As negotiators prepare to address the North American Free Trade Agreement (NAFTA) at the president’s order, agriculture groups are worried the farm economy will be targeted by retaliatory measures.
Most agriculture sectors have benefitted tremendously from trade between the U.S., Mexico and Canada, but President Donald Trump has hammered NAFTA for killing manufacturing jobs.
“We know that the agriculture sectors in both the US and Mexico have benefit tremendously under the rules of NAFTA,” Agriculture Secretary Sonny Perdue said in a press call from Mexico Friday where he is meeting with Mexican officials. “We know, frankly, that U.S. manufacturing has not. I think the president is very rightly concerned about that.”
The three NAFTA countries can begin negotiations as early as August 16, and farming groups are anxious because “agriculture is always used as a retaliatory measure,” Perdue said. (RELATED: NAFTA Negotiations To Start Next Month In Washington)
“We hope that whatever negotiations are conducted here that agriculture doesn’t end up being caught up as a retaliation target,” Floyd Gaibler, director of trade policy at the U.S. Grains Council told the House Committee on Agriculture Wednesday.
The goal of negotiations should be to “do no harm in agriculture sectors,” Perdue said. But as the U.S. seeks to “improve the U.S. trade balance and reduce the trade deficit with the NAFTA countries,” which is one of the goals of U.S. Trade Rep. Robert Lighthizer, agriculture exports to Mexico could be reduced by punitive measures.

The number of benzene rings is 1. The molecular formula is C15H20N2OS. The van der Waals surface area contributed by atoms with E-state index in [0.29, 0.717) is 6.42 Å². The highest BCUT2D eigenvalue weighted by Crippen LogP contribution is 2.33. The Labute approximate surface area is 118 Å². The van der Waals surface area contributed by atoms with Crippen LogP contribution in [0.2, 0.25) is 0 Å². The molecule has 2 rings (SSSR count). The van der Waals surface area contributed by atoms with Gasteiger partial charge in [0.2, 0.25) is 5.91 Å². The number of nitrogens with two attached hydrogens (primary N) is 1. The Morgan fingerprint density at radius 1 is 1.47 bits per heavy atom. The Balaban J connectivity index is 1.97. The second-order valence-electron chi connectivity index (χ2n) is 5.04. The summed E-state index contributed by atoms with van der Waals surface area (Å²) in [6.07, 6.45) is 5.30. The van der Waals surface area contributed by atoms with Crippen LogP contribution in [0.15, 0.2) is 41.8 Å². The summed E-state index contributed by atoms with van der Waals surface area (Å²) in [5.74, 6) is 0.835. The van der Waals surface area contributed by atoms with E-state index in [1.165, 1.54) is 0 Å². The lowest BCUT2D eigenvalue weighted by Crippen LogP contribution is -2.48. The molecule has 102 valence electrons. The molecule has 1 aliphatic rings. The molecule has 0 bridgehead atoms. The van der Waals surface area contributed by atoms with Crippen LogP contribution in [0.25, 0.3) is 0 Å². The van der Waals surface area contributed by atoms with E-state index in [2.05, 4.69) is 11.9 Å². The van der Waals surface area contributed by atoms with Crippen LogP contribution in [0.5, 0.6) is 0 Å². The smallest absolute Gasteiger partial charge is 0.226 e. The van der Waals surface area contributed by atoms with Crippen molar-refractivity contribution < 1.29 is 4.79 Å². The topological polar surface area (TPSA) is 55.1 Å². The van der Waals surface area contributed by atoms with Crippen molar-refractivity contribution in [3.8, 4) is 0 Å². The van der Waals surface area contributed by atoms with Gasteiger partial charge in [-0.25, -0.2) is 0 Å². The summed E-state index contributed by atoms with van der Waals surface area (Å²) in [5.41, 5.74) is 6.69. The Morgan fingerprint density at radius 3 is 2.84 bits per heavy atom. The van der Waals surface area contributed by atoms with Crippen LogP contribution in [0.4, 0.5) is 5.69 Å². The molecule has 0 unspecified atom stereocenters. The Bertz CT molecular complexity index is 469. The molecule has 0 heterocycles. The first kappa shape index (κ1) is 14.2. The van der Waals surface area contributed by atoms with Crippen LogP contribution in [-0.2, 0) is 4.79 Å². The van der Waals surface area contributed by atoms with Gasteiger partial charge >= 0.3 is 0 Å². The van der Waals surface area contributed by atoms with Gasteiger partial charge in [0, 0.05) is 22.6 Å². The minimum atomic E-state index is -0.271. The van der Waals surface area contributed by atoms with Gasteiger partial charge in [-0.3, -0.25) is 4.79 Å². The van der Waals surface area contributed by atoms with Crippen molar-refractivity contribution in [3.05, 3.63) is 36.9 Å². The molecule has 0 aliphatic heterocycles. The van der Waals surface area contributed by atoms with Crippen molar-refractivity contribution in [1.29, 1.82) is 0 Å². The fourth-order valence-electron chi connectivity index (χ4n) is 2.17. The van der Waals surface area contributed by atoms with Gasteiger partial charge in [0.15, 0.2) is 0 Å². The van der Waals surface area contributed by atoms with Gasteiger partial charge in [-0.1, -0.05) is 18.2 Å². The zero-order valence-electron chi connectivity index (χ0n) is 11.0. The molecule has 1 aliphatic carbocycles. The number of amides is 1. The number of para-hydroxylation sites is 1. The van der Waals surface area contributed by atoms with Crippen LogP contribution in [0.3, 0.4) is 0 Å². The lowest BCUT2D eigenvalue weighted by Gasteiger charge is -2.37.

“How we reconcile that remains to be seen,” Perdue said.
The U.S. position on NAFTA should not be pictured as a battle between agriculture and manufacturing interests. “I don’t think we’ve done a really good job in the U.S. of telling how many manufacturing jobs [are] a result of agricultural production,” Perdue said.
In the negotiations, it’s “not only farm production, but the manufacturing capacity of jobs in the US can be hurt. We also understand, and what I’m trying to do is persuade and demonstrate and inform the president and our other negotiators of how much of U.S. manufacturing jobs are there because of agricultural products and value added products,” Perdue said.
Not every agriculture sector has universally benefitted from NAFTA, and the agreement has adversely affected several parts of the agriculture economy in recent years. Produce farmers recently complained that Mexico is unfairly subsidizing fruit crops and dumping tomatoes, berries, watermelon and other products into U.S. markets.
Mexican agriculture officials hope that the the NAFTA negotiations will yield freer trade with the U.S.
“We hope we can have better exchange of information to make trade much more fluid and efficient,” Mexican Agriculture Minister Jose Calzada said during a news conference with Perdue. “We also hope that synergies will continue to be generated to do a better job in customs so that there are less obstacles to trade.”
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